By Ashley E. Chappo, editor of RightsViews and a graduate of Columbia University School of International and Public Affairs and Columbia Journalism School
Walk into Pulitzer Hall lobby at Columbia Journalism School today, and you might notice the students dressed in all black, holding signs that read “#FreeWaLoneKyawSoeOo” and “Journalism is not a crime.”
It’s a moment of advocacy and solidarity on Columbia’s Morningside campus on behalf of Reuters journalists Wa Lone, 32, and Kyaw Soe Oo, 28, who were sentenced to seven years in prison on September 3, 2018 by a Myanmar judge after being found guilty of violating a decades-old law on state secrets. The Burmese nationals had been investigating military crackdowns and human rights violations in Rakhine state, including the massacre of 10 Rohingya men in Rakhine’s Inn Dinn village on September 2, 2017.
The advocacy effort at the journalism school in New York City was organized mainly by students in professor Ann Cooper’s reporting class. Beginning at 11 a.m. in Pulitzer Hall, the students dressed in black and held up signs, many handwritten in black ink on dry erase boards, with messages of support for the Burmese journalists. The students were inspired by the earlier protest efforts led by the Protection Committee for Myanmar Journalists who began wearing black T-shirts to “signify the dark age of media freedom” and advocate for the release of their colleagues, according to Reuters. The entire journalism school was asked to participate in person or across social media, and students from other professional schools at Columbia were also invited.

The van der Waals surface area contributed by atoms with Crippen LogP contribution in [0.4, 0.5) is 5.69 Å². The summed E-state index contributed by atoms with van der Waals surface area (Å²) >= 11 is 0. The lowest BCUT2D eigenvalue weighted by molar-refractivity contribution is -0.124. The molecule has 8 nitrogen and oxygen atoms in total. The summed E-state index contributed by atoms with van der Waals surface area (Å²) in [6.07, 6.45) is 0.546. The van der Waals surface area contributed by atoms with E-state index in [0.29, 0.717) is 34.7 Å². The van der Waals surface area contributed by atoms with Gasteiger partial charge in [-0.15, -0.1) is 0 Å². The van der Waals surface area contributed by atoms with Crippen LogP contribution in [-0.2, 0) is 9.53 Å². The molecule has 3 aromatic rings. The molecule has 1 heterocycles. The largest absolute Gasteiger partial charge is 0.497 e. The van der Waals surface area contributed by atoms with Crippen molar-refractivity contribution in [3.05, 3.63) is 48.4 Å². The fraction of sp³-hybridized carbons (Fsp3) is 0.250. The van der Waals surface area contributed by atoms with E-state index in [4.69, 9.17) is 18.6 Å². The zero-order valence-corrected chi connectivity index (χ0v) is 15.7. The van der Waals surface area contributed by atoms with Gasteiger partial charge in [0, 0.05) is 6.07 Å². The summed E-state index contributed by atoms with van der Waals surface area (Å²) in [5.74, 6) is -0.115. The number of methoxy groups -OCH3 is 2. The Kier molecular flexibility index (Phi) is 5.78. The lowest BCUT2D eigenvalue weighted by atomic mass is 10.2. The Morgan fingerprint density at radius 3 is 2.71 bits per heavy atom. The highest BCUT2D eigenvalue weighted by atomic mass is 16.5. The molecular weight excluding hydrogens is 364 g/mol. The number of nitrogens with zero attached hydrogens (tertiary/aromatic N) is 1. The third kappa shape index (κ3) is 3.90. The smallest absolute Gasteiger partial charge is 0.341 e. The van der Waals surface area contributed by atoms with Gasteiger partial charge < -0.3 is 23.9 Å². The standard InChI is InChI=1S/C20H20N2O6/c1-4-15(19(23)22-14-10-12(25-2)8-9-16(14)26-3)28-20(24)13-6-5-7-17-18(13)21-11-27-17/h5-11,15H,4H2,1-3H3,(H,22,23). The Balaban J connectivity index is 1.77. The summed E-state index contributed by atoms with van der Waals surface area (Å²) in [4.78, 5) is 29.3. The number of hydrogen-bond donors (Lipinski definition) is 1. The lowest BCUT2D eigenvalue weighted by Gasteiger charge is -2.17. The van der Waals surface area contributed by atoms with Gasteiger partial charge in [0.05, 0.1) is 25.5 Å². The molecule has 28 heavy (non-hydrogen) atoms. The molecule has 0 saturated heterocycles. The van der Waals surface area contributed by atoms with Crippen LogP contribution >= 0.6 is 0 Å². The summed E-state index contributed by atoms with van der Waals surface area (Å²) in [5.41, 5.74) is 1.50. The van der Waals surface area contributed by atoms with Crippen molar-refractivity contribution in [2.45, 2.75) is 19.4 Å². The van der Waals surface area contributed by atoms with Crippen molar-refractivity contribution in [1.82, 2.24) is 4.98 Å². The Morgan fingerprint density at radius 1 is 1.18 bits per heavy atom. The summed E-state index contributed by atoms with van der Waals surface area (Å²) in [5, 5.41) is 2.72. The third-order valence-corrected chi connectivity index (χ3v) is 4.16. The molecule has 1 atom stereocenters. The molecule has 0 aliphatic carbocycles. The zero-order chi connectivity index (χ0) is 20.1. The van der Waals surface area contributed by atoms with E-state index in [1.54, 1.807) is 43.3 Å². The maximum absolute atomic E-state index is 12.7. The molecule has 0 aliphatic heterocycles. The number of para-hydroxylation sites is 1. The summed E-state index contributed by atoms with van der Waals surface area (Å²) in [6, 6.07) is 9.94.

The September ruling by the Myanmar judge to jail the journalists for seven years has been widely condemned by world leaders, press freedom organizations, and human rights advocates as an attack on press freedom and human rights, which threatens journalists and human beings everywhere. Following the arrests, the United Nations called for the immediate release of the jailed journalists. UN High Commissioner for Human Rights Michelle Bachelet said the court’s recent ruling is a “travesty of justice” and “shocking,” adding that the journalist’s information on the violence in Rakhine state against Rohingya Muslims is “of public interest.”
While advocacy efforts such as the one at Columbia may seem merely symbolic, they hold special significance for the jailed journalists and reporters around the world who face similar risks.
“From my eight years as executive director of the Committee to Protect Journalists, I know how much it means for journalists and their families to hear messages of support, to know that they are not forgotten,” professor Cooper told RightsViews. “Journalists in many countries work in very challenging press freedom conditions. It’s important for us, no matter where we live and work, to defend the rights of all journalists to report the news independently, without fear of threats or violence.”
The Burmese reporters were first detained on December 12, 2017 outside of Yangon. Reuters published the journalists’ special report on the killings of the Rohingya under the title “Massacre in Myanmar” on February 8, 2018 while they awaited trial behind bars. The report notes “the Reuters investigation of the Inn Din massacre was what prompted Myanmar police authorities to arrest two of the news agency’s reporters.”
Efforts to support Wa Lone and Kyaw Soe Oo while in detention began last year at Columbia when journalism students collected books to send to the reporters in prison following a specific request for books by Wa Lone.
“I think we all hoped that would help them pass some weeks or months until they were freed, because the court case against them was so ridiculous. But now they face seven years in prison. So our new students this fall have organized an effort to tell them, once again, you are not forgotten,” Cooper said.